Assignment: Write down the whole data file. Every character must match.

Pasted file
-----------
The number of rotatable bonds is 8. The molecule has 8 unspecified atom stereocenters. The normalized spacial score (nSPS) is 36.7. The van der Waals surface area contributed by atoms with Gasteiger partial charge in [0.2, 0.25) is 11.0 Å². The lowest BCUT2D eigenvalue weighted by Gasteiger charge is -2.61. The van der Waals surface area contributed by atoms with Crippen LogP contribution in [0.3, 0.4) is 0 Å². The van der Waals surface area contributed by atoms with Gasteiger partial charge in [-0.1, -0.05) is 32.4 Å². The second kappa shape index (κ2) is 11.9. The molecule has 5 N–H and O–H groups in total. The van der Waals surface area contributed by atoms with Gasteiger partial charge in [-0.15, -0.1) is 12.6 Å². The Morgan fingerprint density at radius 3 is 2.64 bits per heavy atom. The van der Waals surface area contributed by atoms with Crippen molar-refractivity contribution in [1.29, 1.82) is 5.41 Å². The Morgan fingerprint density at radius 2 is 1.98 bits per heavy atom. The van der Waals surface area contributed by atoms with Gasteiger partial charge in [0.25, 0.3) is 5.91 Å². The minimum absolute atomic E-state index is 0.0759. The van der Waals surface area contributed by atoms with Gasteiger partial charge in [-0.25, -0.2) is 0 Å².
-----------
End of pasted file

The number of rotatable bonds is 8. The molecule has 8 unspecified atom stereocenters. The normalized spacial score (nSPS) is 36.7. The van der Waals surface area contributed by atoms with Gasteiger partial charge in [0.2, 0.25) is 11.0 Å². The lowest BCUT2D eigenvalue weighted by Gasteiger charge is -2.61. The van der Waals surface area contributed by atoms with Crippen LogP contribution in [0.3, 0.4) is 0 Å². The van der Waals surface area contributed by atoms with Gasteiger partial charge in [-0.1, -0.05) is 32.4 Å². The second kappa shape index (κ2) is 11.9. The molecule has 5 N–H and O–H groups in total. The van der Waals surface area contributed by atoms with Gasteiger partial charge in [-0.15, -0.1) is 12.6 Å². The Morgan fingerprint density at radius 3 is 2.64 bits per heavy atom. The van der Waals surface area contributed by atoms with Crippen molar-refractivity contribution in [1.29, 1.82) is 5.41 Å². The Morgan fingerprint density at radius 2 is 1.98 bits per heavy atom. The van der Waals surface area contributed by atoms with Gasteiger partial charge in [0.25, 0.3) is 5.91 Å². The minimum absolute atomic E-state index is 0.0759. The van der Waals surface area contributed by atoms with Gasteiger partial charge in [-0.25, -0.2) is 0 Å².